aruan: (this is really happening)
[personal profile] aruan
Before they get into journalism.

Somewhere in the middle of trying to beg a report off DCF, getting a juvenile criminal record, dealing with the FDOT and making a to-do list for the 367903406743 stories coming due, I realized the fundamental problem with reporting: I don't feel comfortable in it because I don't know how to do it; and to some extent, I never will. That's right - I've been faking my job for the past nine months.

Editing was fine. I can write headlines! I have good grammar! I can budget and edit and format, it's all good, and there's a deadline but it's never impossible, and there are people who help you. That's another thing, reporting is an awful lonely venture. You're always the outsider, suspicious, like an omen or even if you're there for a good reason, never good enough. Nobody likes you, nobody talks to you beyond what they must, and they're inevitably either relieved or unsatisfied when you stop asking questions.

Also, there is ALWAYS a product at the end of the night. You don't always want to send it to your mom, but it's there, staining your fingers hot off the press, justifying the night's efforts. Often, there is no such joy for reporters.

Making something out of nothing, treading bureaucracies and people who lie and rant and are otherwise either useless or overhyped, is eventually maddening (why do you think writers long for columns?)

I was whining about all this to [ profile] paper_pusher, and he said totally uncomforting but true things: "I don't think it's something you can feel comfortable with, like editing, because there are no rules to what you're doing."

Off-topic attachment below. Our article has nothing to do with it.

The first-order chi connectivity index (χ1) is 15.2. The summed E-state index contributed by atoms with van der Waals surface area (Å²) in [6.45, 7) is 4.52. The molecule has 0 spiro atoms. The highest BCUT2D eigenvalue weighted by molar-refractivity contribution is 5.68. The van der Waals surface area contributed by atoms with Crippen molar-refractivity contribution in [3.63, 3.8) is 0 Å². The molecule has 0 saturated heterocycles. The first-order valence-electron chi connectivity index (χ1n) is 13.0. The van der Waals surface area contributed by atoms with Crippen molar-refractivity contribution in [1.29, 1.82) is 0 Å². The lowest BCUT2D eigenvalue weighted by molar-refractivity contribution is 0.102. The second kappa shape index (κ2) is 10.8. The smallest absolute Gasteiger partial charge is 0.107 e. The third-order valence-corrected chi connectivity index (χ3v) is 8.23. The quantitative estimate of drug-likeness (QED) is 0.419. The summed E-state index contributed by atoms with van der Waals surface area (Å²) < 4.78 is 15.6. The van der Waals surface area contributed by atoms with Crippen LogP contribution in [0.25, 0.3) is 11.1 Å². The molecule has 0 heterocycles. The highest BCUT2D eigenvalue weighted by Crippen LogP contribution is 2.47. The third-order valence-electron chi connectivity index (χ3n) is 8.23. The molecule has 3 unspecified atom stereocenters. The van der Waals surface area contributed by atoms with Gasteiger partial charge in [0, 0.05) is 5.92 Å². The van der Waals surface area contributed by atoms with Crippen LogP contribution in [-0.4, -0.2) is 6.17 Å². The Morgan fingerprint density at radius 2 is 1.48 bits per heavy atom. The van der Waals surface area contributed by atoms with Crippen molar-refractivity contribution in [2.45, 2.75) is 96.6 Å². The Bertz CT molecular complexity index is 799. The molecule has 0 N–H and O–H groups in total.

It's just, there is a framework (though where that's the entire world, I'm not sure how useful it is) for getting the things you as a reporter need: interviewing tips, records requests, phone books, regulatory agencies, etc. But sometimes reporting becomes this insane mess where you don't even know where to start and everyone thinks you're an idiot for calling them, like it's all so obvious. Basically, I hate looking stupid, and that's what I spend a majority of my time doing in this job.

Then there are the nasty barbs we're constantly fighting against. No, we don't get any joy, or more advertising, out of making people look bad. No, we don't only talk to the cops, though sometimes it may seem that way (contrary to popular belief, the average person doesn't particularly care about being in the paper.) We do not ignore events, we use news judgment, and either have the education, experience, or editors' kinks to back up our decisions. But everybody's a critic, and if we try to protest, people inevitably think we're making excuses.

I like to do things right, which the constraints of deadlines and newsworthiness make next to impossible. I'm a perfectionist living in a good enough world.

At the end of all that kvetching, [ profile] paper_pusher made another salient point: "...your current position can't be a long-term one, because you'll end up committing a crime and some untalented UF intern will have to write about it in your place."

ZOMG it's true. I probably will end up committing something stupid, like stealing a candy bar out of spite from some hapless store clerk who really can't talk to me or his boss will fire him. And we'll HAVE to write about it, because that's what newspapers do to their staffers.

The biggest problem for me right now is that my story load could be done on the normal 10 a.m./7 p.m. shift, but not on mine, which allows 2.5 hours at the end of the workday for calling people. But I'm not willing to change that, and forcing me into a corner about it may well be what finally gets me out of this place. My current 2:30 p.m./11 p.m. shift means getting to see Brandon (4:30 p.m./12:30 a.m.) - otherwise, if he stays in editing and I take a shift that's not night cops, i'm stuck seeing him for, like, two minutes a day. The other solution involves alternating my workweek between the two cops shifts, which would fuxx0rs me completely into permanent sleepwalking.

Yeah. I hear Disney's hiring?
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aruan: (Default)

May 2014


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